“One of my big blessings in life is that I went from spending my first 10 years palling around with my dad on the farm and having horses to landing in one of the best neighborhoods in America and running around with some great people,” he said.
Neary attended Dundee Elementary and St. Margaret Mary’s Catholic School, then graduated from Archbishop Rummel High School, now Roncalli. Thinking he would go into agriculture, he went to the University of Nebraska-Lincoln to study agricultural economics. While there, he helped start a university rugby club team that’s still going today. Neary continued playing after college for the GOATS, Greater Omaha Touring Side, and helped coach that team.
He had a college job as a bartender at the Zoo Bar, an iconic blues joint in downtown Lincoln. Agricultural economics gave way to urban economics after Neary graduated. Seeing opportunity from his Zoo Bar experience, Neary opened a bar called the Howard Street Tavern in 1976 in downtown Omaha. It was in a vacant building, 1112 Howard St., in a historic warehouse district that was being reborn as the Old Market. At the time, the Old Market was about 1½ blocks long.
“We’re a city of builders, and we want stuff to happen fast,” Neary said. “But I don’t think we’d want to Old Market to have developed any differently. . . . We dealt with what we had versus trying to knock it all down and start over.”
Neary ran the bar for four years. Besides booking bands for six or seven nights a week of live entertainment, he learned a lot about old building renovation and city codes.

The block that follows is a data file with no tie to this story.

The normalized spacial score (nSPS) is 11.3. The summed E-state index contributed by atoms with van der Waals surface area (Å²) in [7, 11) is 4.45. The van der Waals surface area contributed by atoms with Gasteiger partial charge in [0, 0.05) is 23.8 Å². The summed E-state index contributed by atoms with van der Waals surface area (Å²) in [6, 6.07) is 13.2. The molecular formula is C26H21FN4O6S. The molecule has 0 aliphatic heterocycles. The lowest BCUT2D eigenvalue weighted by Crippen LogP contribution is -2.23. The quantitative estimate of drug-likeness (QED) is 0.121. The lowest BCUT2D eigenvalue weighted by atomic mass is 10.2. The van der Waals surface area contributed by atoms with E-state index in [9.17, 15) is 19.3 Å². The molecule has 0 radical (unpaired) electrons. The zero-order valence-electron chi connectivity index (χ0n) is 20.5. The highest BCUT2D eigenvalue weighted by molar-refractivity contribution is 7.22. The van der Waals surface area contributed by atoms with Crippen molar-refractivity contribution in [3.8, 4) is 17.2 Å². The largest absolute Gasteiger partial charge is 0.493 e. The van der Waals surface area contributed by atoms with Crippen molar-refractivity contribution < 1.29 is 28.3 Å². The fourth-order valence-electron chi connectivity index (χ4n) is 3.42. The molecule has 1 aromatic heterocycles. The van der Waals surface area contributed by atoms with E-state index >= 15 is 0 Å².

He renovated old homes too. That included his own 1890 row house near Hanscom Park. He went to work selling commercial and investment property for Peschio & Co. In the mid 1980s, Neary and Peschio put together a partnership to buy an old warehouse at 902 Jackson St. and convert it into the first downtown Omaha apartment building east of 10th Street, a pioneering proposition at the time. It was one of the first projects to benefit from a tax incentive then new to Nebraska, tax-increment financing.
Their “New Idea Building” quickly filled up with tenants, but it didn’t last long. It was purchased in 1988 and demolished along with the rest of Jobbers Canyon to make way for the ConAgra corporate campus and related development.
In 1987, Neary joined Investors Realty, an independent, locally owned commercial real estate sales and management company.
Neary and fellow broker has helped find buyers and new uses for several high-profile Omaha buildings that had sunk into disuse. Among them: the historic Burlington Station, now home to KETV Channel 7; the former Creighton University Medical Center, now home to the 732-unit Atlas apartments and retail building with a pedestrian skyway over the adjoining highway; and the mammoth Connectivity Solutions campus at 125th and I Streets, where more than 7,000 people once worked when it was Western Electric.